A Doctor's Duty In Today's World

Compassion, courtesy and information sharing are some of the key attributes of a physician, even in a tech-intensive world

Dr Professor K. Srinath Reddy Updated: Aug 4, 2020 13:03:39 IST
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 ‘To cure sometimes, to relieve often and comfort always’ is an aphorism of uncertain attribution by Hippocrates. It has been quoted widely, with variations, since the 15th century. This description of a physician’s mandate is valid even in this era of technology intensive medical care, where pictures of beeping screens, organ scans and ‘miracle’ pills have replaced the kindly doctor everywhere.Technology supports but cannot substitute a competent and compassionate health-care provider. Good clinical assessment is essential for interpreting a diagnostic-test result or in choosing between treatment options. That is because context matters in analyzing and applying evidence from research to individual patients. Proven treatments may still need consideration for patients who have contraindications or are non-responders. Tests can yield false positive and false negative results. A well-proven mathematical model called Bayes’ Theorem explains that a post-test probability is the product of the test result and pre-test (prior) probability, and not of the test result alone. Clinical acumen comes into play while estimating prior probability. 

Knowledge of quantitative and qualitative research methods is essential, to conduct, analyze or apply products of research. A good clinician should be able to assess scientific publications—both for valid research methodology and applicability of the result to a specific patient. Even as artificial intelligence is racing to develop diagnostic and treatment algorithms, their application in specific situations will be context-dependent, requiring the lens of human intelligence to be interposed. For this, a doctor has to be a lifelong learner and keen observer.

Beyond scientific astuteness, a good doctor must also be an ethical and empathetic caregiver. Patients and their families seeking care are vulnerable—as the a symmetry of domain knowledge makes them dependent on the doctor’s decisions. Information sharing, to enable patients and families to participate in some key decisions, is a doctor’s duty. A good physician must possess the attributes of care, concern, compassion and courtesy, while dealing with patients or their families.Communication skills, which enable information sharing and providing comfort, are essential for a doctor, who must maintain human contact and not hide behind a machine.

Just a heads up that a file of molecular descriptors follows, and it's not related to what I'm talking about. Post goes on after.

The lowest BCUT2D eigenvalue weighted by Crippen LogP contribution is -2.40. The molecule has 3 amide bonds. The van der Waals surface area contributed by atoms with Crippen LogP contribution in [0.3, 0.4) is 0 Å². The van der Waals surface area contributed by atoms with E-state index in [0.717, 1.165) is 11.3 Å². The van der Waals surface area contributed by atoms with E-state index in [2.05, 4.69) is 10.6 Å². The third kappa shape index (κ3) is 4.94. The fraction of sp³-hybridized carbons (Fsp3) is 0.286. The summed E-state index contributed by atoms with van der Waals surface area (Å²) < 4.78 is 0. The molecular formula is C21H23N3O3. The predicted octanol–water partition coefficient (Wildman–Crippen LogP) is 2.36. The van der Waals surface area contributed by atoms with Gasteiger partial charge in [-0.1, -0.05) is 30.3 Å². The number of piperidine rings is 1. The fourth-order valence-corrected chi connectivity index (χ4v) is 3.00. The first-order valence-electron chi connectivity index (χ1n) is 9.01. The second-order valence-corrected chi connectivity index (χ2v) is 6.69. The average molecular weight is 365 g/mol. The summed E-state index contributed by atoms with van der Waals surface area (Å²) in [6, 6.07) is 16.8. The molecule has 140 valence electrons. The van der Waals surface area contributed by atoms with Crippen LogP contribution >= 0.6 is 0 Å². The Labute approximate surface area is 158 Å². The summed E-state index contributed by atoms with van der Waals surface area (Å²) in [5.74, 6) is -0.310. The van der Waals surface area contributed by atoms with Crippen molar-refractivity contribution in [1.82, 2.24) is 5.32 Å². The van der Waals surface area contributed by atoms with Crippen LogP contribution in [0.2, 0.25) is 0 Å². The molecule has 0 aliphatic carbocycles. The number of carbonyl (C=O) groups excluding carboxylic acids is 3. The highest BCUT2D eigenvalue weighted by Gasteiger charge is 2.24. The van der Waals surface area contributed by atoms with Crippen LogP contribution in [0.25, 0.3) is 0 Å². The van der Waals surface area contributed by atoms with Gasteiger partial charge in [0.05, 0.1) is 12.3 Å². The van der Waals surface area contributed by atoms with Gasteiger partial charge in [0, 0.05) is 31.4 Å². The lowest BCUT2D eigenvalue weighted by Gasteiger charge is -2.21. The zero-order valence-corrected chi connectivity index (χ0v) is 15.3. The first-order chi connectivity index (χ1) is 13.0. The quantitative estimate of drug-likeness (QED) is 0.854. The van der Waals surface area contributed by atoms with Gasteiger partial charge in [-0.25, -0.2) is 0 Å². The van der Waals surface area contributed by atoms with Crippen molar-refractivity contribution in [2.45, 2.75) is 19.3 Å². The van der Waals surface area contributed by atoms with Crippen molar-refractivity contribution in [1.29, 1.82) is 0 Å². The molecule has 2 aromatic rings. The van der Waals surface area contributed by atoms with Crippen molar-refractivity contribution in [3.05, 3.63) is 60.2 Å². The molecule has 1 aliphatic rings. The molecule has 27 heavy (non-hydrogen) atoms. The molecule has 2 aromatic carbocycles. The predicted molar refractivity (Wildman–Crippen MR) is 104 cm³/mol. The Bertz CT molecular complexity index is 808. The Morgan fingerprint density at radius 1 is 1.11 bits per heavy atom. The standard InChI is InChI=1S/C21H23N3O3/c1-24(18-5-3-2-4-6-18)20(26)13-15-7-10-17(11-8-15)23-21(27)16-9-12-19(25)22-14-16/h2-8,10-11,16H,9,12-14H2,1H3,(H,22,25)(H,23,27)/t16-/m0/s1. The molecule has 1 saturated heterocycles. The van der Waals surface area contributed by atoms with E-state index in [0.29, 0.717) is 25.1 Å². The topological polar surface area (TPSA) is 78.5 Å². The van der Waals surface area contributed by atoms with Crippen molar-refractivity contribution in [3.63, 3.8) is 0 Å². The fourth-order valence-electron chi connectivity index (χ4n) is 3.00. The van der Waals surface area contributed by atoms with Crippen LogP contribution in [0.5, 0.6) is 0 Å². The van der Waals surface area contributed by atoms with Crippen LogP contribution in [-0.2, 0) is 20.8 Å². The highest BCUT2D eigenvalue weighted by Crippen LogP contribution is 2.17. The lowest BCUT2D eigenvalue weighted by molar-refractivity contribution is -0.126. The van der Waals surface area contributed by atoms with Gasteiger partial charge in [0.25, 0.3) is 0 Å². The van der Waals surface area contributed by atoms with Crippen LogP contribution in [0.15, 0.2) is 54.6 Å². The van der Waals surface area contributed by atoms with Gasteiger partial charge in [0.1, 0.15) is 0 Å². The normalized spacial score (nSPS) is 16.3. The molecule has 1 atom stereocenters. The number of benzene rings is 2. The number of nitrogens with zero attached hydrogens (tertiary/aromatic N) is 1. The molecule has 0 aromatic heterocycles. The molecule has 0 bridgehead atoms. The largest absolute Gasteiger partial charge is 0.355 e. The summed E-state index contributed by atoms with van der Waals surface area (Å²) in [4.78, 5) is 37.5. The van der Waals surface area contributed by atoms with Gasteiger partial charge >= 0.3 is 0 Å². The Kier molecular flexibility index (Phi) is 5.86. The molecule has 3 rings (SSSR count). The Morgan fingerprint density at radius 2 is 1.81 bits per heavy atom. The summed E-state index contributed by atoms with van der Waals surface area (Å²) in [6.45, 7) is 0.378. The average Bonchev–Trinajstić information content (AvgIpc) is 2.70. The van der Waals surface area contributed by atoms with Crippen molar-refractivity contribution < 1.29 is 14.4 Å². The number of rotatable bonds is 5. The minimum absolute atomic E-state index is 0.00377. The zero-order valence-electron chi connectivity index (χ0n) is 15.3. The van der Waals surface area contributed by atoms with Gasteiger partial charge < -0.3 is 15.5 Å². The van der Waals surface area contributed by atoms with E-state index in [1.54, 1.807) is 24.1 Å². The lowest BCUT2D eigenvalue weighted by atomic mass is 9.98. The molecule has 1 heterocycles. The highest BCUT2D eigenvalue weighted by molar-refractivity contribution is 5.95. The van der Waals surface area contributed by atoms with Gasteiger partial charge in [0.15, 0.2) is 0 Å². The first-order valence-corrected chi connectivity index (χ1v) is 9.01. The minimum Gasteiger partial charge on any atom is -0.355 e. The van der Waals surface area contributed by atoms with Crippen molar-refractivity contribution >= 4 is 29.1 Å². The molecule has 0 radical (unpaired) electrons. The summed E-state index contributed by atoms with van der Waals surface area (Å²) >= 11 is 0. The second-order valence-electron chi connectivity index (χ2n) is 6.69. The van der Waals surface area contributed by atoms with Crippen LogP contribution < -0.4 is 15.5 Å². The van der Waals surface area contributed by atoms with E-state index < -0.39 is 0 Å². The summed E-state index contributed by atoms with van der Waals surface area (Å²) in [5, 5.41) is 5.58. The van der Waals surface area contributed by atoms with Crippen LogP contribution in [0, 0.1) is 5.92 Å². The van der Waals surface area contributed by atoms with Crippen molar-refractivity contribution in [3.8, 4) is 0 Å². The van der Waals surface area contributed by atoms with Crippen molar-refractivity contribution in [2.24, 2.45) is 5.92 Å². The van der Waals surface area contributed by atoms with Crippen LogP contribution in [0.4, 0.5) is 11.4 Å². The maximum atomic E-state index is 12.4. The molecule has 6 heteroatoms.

Health care, in most settings, is delivered by teams rather than as a solo effort. Fellow doctors, nurses, technicians and other allied health professionals are involved in collectively delivering care in a hospital setting. In primary health care, non-physician health-care providers are an important part of the team. Dismantling false hierarchies and building congenial working relations among team members is an essential requirement, for increasing efficient delivery and quality of care. 


A doctor is a teacher too. Not only for medical students, but also laypersons, family caregivers, the general public, media and even policymakers. Demystification of knowledge, through jargon-free communication, boosts the ability of the whole community to protect, preserve and promote health at individual and population levels. As fake news floods sloppy social media, this role becomes even more important.

Since many of the determinants of health are social, economic, environmental and commercial, a public spirited doctor must also argue for policies that enable health and oppose those that erode health. Tobacco, junk food and polluting industries are obvious examples, but climate change and economic inequities that disproportionately heap illness on disadvantaged people are also health issues. As the 19th-century pathologist, anthropologist and statesman Rudolf Virchow said, “Physicians are natural attorneys of the poor.”

Universal health coverage is a health system issue that is addressed through political priorities and financial commitments. Who else can make the case better than a doctor who sees people being denied treatment or driven to poverty by costly care? In my view, a health professional has to perform many roles: alleviator, caregiver, teacher, elucidator, researcher, advocate, policy enabler and—if need be—agitator, as a concerned citizen for essential reforms in health and social systems.

Health is the best summative indicator of sustainable global development. A doctor must be both the proponent and propellant of health at the individual, community, national and global levels. I have tried to live up to that ideal in my life. I hope young doctors will do so as well, with greater vigour and success.

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